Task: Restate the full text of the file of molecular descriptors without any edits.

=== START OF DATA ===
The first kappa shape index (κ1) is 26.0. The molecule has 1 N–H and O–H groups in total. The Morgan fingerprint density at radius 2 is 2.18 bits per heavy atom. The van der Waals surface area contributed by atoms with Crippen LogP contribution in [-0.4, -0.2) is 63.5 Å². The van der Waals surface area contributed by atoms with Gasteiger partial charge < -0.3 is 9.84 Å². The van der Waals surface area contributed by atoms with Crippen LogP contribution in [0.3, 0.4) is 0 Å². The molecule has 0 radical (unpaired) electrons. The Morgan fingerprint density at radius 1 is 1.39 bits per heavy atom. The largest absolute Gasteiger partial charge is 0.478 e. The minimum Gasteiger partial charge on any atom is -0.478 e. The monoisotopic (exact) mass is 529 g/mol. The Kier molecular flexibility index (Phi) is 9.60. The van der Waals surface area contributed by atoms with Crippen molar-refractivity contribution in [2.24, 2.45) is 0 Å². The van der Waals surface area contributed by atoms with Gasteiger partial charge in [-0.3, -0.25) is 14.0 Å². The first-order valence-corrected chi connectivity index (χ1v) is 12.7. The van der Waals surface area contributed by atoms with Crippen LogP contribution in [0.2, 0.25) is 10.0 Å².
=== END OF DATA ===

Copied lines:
The first kappa shape index (κ1) is 26.0. The molecule has 1 N–H and O–H groups in total. The Morgan fingerprint density at radius 2 is 2.18 bits per heavy atom. The van der Waals surface area contributed by atoms with Crippen LogP contribution in [-0.4, -0.2) is 63.5 Å². The van der Waals surface area contributed by atoms with Gasteiger partial charge < -0.3 is 9.84 Å². The van der Waals surface area contributed by atoms with Crippen LogP contribution in [0.3, 0.4) is 0 Å². The molecule has 0 radical (unpaired) electrons. The Morgan fingerprint density at radius 1 is 1.39 bits per heavy atom. The largest absolute Gasteiger partial charge is 0.478 e. The minimum Gasteiger partial charge on any atom is -0.478 e. The monoisotopic (exact) mass is 529 g/mol. The Kier molecular flexibility index (Phi) is 9.60. The van der Waals surface area contributed by atoms with Crippen molar-refractivity contribution in [2.24, 2.45) is 0 Å². The van der Waals surface area contributed by atoms with Gasteiger partial charge in [-0.3, -0.25) is 14.0 Å². The first-order valence-corrected chi connectivity index (χ1v) is 12.7. The van der Waals surface area contributed by atoms with Crippen LogP contribution in [0.2, 0.25) is 10.0 Å².